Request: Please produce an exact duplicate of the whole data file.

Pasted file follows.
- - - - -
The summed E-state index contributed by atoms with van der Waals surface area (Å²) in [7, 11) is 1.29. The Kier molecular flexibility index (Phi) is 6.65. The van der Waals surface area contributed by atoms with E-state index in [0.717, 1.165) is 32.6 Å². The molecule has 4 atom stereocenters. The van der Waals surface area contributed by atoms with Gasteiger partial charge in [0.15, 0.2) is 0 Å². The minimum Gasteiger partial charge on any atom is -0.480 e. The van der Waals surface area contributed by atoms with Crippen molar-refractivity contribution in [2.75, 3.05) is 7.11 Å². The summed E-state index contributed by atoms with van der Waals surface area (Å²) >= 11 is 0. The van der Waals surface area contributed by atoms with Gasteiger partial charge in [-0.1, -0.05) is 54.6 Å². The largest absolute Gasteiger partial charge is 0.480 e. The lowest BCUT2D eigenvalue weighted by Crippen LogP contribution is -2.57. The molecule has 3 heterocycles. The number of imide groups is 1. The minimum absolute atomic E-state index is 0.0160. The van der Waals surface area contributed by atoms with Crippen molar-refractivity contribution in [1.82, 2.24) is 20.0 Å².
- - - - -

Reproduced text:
The summed E-state index contributed by atoms with van der Waals surface area (Å²) in [7, 11) is 1.29. The Kier molecular flexibility index (Phi) is 6.65. The van der Waals surface area contributed by atoms with E-state index in [0.717, 1.165) is 32.6 Å². The molecule has 4 atom stereocenters. The van der Waals surface area contributed by atoms with Gasteiger partial charge in [0.15, 0.2) is 0 Å². The minimum Gasteiger partial charge on any atom is -0.480 e. The van der Waals surface area contributed by atoms with Crippen molar-refractivity contribution in [2.75, 3.05) is 7.11 Å². The summed E-state index contributed by atoms with van der Waals surface area (Å²) >= 11 is 0. The van der Waals surface area contributed by atoms with Gasteiger partial charge in [-0.1, -0.05) is 54.6 Å². The largest absolute Gasteiger partial charge is 0.480 e. The lowest BCUT2D eigenvalue weighted by Crippen LogP contribution is -2.57. The molecule has 3 heterocycles. The number of imide groups is 1. The minimum absolute atomic E-state index is 0.0160. The van der Waals surface area contributed by atoms with Crippen molar-refractivity contribution in [1.82, 2.24) is 20.0 Å².